"They were looking at what happened in Colorado, and they don't want that on their head," Fischer said of prosecutors. "They may want to send a message that what you did was serious and we take threats seriously."
The public accusations made against Prescott can continue to follow him, even if he's found not guilty, said Atlanta attorney Watson Bryant, who represented security guard
. Jewell was falsely implicated in the 1996 bombing of the Atlanta Olympics.
"People still think he was involved with it because he was smeared from the beginning," said Bryant, who has no connection to the Prescott case.
The telephone charge against Prescott makes it seem that prosecutors "probably got no damn case at all," Bryant said. "What they're doing is they're charging him with the only misdemeanor they can find."
Still, Bryant said, police have a responsibility to address threats. "I don't think even a veiled threat shouldn't be taken seriously, especially with the mass shootings that have gone on."
Alsobrooks, the Prince George's prosecutor, said her office and police could not find enough evidence to support charging Prescott with second-degree assault.
She added that Prescott will not have access to the seized weapons before trial. If convicted and sentenced to at least two years in prison — or if a mental health evaluation reveals an illness — Prescott would not have legal access to weapons indefinitely, she said.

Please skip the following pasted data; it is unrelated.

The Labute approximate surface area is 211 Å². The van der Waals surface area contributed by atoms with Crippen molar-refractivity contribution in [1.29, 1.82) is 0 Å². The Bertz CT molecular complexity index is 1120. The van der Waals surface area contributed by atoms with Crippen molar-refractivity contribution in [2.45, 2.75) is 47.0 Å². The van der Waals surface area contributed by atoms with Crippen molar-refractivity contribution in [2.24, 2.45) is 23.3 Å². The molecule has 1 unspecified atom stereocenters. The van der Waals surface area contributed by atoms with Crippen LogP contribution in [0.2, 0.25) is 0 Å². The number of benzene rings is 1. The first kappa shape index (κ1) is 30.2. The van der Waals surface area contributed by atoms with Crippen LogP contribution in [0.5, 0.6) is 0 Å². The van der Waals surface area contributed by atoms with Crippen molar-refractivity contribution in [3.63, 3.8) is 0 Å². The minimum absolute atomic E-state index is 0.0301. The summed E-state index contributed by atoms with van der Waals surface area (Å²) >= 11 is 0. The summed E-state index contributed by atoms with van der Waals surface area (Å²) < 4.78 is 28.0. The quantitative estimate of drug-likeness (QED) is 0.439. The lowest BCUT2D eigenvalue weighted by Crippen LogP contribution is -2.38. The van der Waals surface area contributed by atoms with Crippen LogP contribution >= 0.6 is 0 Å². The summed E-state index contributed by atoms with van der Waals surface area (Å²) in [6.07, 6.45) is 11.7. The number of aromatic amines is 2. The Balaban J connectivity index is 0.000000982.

People familiar with Prescott, who court records say is 6-foot, 7-inches tall and 270 pounds, have called him a "gentle giant" who did not seem to have any violent tendencies. He had no criminal record in Maryland.
"Quite to the contrary and despite his imposing size … he was a caring gentle guy," Cochran wrote in an email. "He had a big heart to match. He wasn't impulsive or radical, and he had a great sense of humor, even if at times it was politically incorrect and sarcastic."
Cochran said Prescott was a groomsman in his 2005 wedding, an aspiring
who went by DJ EdwinP, and a computer and video game enthusiast who shared Cochran's interest in guns.
The pair, who first met in 2001 and reconnected on the gun forum mdshooters.com, used to joke about Prescott's resemblance to actor
, who played the larger-than-life bully in the movie "Happy Gilmore" and wore a T-shirt that said "Guns don't kill people — I kill people."
"Ironically, people found that hilarious, but in the wake of the Aurora shooting it's understandable to say that it's bad taste," Cochran said.
Court documents said that when police came to investigate the complaints from his former boss, Prescott answered his apartment door appearing groggy and wearing a T-shirt that read "Guns don't kill people, I do."
Cochran said Prescott was an intelligent, successful network engineer, a hockey fan who spent most of his free time shooting and attending Washington Capitals games, and that he would be shocked if it turned out that Prescott was driven to a violent plot because he lost his job.
"With his skill set and certifications, he would have had no problems finding work."
LG Concannon, a Baltimore DJ, said Prescott worked security at the Mosaic club in Baltimore one summer and once took a turn on the DJ tables.
"He was kind of a gentle giant in a lot of ways," Concannon said. "He was a really quiet guy, and a good employee."
Baltimore Sun reporter Andrea F. Seigel contributed to this article.